A New Treatment Option for Advanced or Recurrent Cervical Cancer

The Gynecologic Oncology Group (GOG) has announced the results of a new study that may change the standard of care for women with advanced or recurrent cervical cancer. The findings of this clinical trial were recently released by the National Cancer Institute (NCI). One of the goals of this GOG study was to evaluate the effectiveness of a new treatment called bevacizumab (brand name AvastinTM). This agent is believed to block the growth of nutrient-supplying blood vessels that form in cancerous tumors.  A second study goal was to determine whether topotecan combined with paclitaxel is superior to a standard treatment combination of cisplatin and paclitaxel.

The Study 

There were 452 women enrolled in the study who were diagnosed with advanced-stage or recurrent cervical cancer but had no prior chemotherapy. The study treatments were randomly determined for each patient.  Approximately half of the patients received topotecan with paclitaxel and the other half received cisplatin and paclitaxel. Additionally, about half of the women in each of these treatment groups received bevacizumab with their chemotherapy. The primary measure of treatment efficacy was duration of overall survival. Progression-free interval, clinical response, quality of life and the frequency and severity of adverse events were also evaluated.

The Results

Following an interim analysis, the study’s Data Monitoring Committee voted to release the study results early since they indicated that the women who received bevacizumab lived significantly longer than those who do not receive bevacizumab. The frequency and type of bevacizumab-related adverse events were consistent with previous studies that evaluated bevacizumab in patients with other types of cancers.  The study results also indicate that topotecan combined with paclitaxel was not superior to cisplatin combined with paclitaxel.  A detailed presentation of the study results is being prepared for the American Society of Clinical Oncology (ASCO) meeting in June 2013.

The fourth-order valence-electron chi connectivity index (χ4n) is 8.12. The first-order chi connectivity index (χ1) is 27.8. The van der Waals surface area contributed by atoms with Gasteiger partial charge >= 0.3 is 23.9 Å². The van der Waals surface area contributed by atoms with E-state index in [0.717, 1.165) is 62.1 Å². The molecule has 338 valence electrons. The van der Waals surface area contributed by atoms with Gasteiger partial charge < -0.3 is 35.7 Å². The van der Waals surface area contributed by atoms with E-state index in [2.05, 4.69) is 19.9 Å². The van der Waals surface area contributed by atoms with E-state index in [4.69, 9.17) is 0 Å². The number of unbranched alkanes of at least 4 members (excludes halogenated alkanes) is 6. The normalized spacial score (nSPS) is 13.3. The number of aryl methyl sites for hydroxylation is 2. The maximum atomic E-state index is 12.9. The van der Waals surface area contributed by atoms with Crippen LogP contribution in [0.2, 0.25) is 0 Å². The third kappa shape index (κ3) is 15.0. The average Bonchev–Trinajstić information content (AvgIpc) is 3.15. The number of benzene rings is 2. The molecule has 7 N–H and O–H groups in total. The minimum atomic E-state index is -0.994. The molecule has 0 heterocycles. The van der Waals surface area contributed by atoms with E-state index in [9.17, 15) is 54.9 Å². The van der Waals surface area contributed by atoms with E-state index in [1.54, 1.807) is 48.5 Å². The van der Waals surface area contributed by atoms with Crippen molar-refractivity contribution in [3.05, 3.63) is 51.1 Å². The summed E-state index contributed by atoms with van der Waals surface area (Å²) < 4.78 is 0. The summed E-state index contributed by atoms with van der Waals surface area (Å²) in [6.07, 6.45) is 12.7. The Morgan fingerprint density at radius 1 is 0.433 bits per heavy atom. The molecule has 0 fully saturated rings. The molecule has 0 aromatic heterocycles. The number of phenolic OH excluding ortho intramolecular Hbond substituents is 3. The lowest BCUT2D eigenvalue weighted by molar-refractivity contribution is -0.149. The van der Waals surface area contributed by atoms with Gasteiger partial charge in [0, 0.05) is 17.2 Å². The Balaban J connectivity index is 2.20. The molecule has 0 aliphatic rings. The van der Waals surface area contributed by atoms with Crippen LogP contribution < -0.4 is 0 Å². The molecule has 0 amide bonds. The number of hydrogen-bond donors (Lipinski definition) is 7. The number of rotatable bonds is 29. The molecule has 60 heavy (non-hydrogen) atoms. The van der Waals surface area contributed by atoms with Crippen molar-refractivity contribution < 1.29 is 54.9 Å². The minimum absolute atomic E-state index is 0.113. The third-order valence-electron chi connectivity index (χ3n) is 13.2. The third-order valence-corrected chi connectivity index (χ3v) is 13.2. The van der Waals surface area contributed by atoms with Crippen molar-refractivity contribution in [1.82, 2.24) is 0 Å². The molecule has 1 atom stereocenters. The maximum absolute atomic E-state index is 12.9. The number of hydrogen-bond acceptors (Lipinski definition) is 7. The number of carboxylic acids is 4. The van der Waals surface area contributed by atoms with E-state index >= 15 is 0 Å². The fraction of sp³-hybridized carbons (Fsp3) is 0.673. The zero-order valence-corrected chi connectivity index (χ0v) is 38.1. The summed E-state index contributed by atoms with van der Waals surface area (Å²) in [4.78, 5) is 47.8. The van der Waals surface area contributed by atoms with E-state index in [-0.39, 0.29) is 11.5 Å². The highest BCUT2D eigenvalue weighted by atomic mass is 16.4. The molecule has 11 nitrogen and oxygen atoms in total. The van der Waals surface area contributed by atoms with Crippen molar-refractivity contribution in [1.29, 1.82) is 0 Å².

We are all deeply indebted to the women who participated in this study. The information that they provided will be invaluable to other women diagnosed with advanced or recurrent cervical cancer, as they make their own decisions about treatment.

About the GOG

The Gynecologic Oncology Group (GOG) is one of nine cooperative groups sponsored by the National Cancer Institute. This group is dedicated to conducting studies that improve the lives of women diagnosed with gynecologic malignancies. In addition to Roswell Park Comprehensive Cancer Center, there are over 600 other treatment centers located throughout the United States, Canada, United Kingdom, Spain, Japan, Korea, Australia and New Zealand that participate in GOG studies. The studies conducted by the GOG have helped to define the standards of care for women diagnosed with ovarian, cervical, corpus endometrial, fallopian or primary peritoneal cancers.  The Statistical and Data Center for these studies is also located at Roswell Park Comprehensive Cancer Center.